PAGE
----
mind your manners, or lessons in love

Parenting is humbling on so many levels.  Every day I’m reminded of this, sometimes in every moment.  I think there is something so authentic about little ones, so untarnished, and because of this the lessons that mine continue to show me are deeply genuine.  I’ve watched as something that seemed like a fundamental lesson in manners has reached much deeper not just into their hearts, but mine as well.

As a parent, it is clearly my responsibility to teach my little ones how to treat others.  In our house the rules mostly all come out of the golden rule:  when Jesus was asked which of the laws was the greatest commandment he answered 7 “ ‘Love the Lord your God with all your heart and with all your soul and with all your mind.’ 38 This is the first and greatest commandment. 39 And the second is like it: ‘Love your neighbor as yourself.’  We show love in our house in all we do and say, with kindness, and respect.  This is often demonstrated through good ol’ manners:  please, thank you.   Especially when the Little Ones are really little, it’s just rote teaching, laying the foundation for a deeper heart understanding.  But recently, I’ve seen the fruits of this in such a powerful way.

“Thank Mommy, for making my breakfast.”
“Thank you, Daddy, for driving us to vacation.”
“Thank you, Mommy, for reading this book to me.”
“Thank you, Daddy, for swimming with me.”

Over and over again I’ve heard my Eldest, my dear boy, claim his gratefulness for things big and small.  Nobody told him to do this.  There was no nudge on the shoulder, no prompting to be polite.  He has been counting his blessings.  And I’ve had to stare down my own lack of gratefulness.  I’ve seen my tendency to shake off the multitude of daily blessings, and I’ve been humbled by his genuine thankfulness.  I tenderly receive his thanks,  and am a gracious recipient of this lesson of love.

These little ones have also taught me about loving forgiveness.  It started innocently enough: when one of my little ones lashed out, either in physical pushing and shoving, as kids do, or in a spout of verbal destruction, I’ve always required them to offer an apology.  Now, I know that an 18 month old might not completely understand apologizing or sincerely feel sorry for a behavior, but I do believe that it is the foundation for loving behavior.  As they have grown, they have learned the power of these words and the deeper heart behind them. My response as the recipient of an apology has always been not to say “it’s OK” but to say “I forgive you.”  There is deep power in these words, and I want my kids to feel that.  I don’t think I ever really required this response from my little ones, but by modeling this behavior and giving them the words to say, it has become their immediate response.  Not just to one another, which is powerful to witness, but to me as well.  This is truly humbling.  When the Eldest and I have had our head-to-head struggles, and I offer my sincere apology, I hear his heartfelt offer of forgiveness.  In a sibling squabble over toys not shared, this I’m-sorry-I-forgive-you exchange has become almost commonplace.  Though I’m sure rote at times, it is a foundation laid for loving one another, and a constant reminder of the rules of love that reign in our house.  It is also innoculation against grudges and resentment as each issue is met head-on.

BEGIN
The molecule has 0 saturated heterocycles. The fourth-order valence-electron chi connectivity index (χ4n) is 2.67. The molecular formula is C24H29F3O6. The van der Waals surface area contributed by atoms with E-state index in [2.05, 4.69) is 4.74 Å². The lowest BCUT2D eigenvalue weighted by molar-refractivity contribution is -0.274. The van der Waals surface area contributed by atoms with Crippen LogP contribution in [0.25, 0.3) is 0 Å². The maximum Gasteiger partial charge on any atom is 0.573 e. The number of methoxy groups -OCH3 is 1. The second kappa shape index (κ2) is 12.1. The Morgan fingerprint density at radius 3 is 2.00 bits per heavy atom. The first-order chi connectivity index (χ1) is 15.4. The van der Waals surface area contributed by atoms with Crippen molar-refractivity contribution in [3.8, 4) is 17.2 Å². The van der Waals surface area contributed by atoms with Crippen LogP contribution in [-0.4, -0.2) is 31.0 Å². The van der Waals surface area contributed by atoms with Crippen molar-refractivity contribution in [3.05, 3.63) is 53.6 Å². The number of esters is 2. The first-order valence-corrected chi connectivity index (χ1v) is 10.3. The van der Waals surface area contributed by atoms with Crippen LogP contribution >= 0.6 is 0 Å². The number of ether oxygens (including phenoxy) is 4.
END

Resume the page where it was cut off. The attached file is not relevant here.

All is not perfect in our house, of course, and my little ones often forget to use these seemingly simple manners. But their authentic love is always visible, always on the surface, and I hope that this is something that I continue to cultivate in them.  I am humbled by the choices they make so easily to love one another, even when loving is hard.   I’m humbled by their wild enthusiasm to not take our blessings for granted.  I’m committed to learning as much as I can from  these little ones.  I’m counting my blessings.


5 thoughts on “mind your manners, or lessons in love

  1. I hope to teach the same ways to my daughter, but I know I have a long road to travel.

    I feel like I don’t plan enough to the future for her, because I don’t expect her to have much of a future (She has a terminal illness). Still, I should do better about teaching her how to interact with others.

  2. Thanks for stopping by — sorry to hear about your daughter, she will be in my prayers. I also pray that you will find joy in the present moments you have with her. We are all here for such a short time. God bless.

  3. It is truly something to hear an adult apologize to a child… especially that’s own child’s parent. It’s NOT something I grew up with but is something I hope to change… or have already changed… in our family happenings. Humilty, humility, humility.

  4. I was always amazed with all the things I learned from my girls, and they all seemed to be good and graceous. I’m very familiar with apologizing to the girls realizing that if they don’t see me do it why would they ever think to do it. Another learned behavior and our job to teach them If we are lucky our children will show us who we wish we were and we’ll work it out from there.

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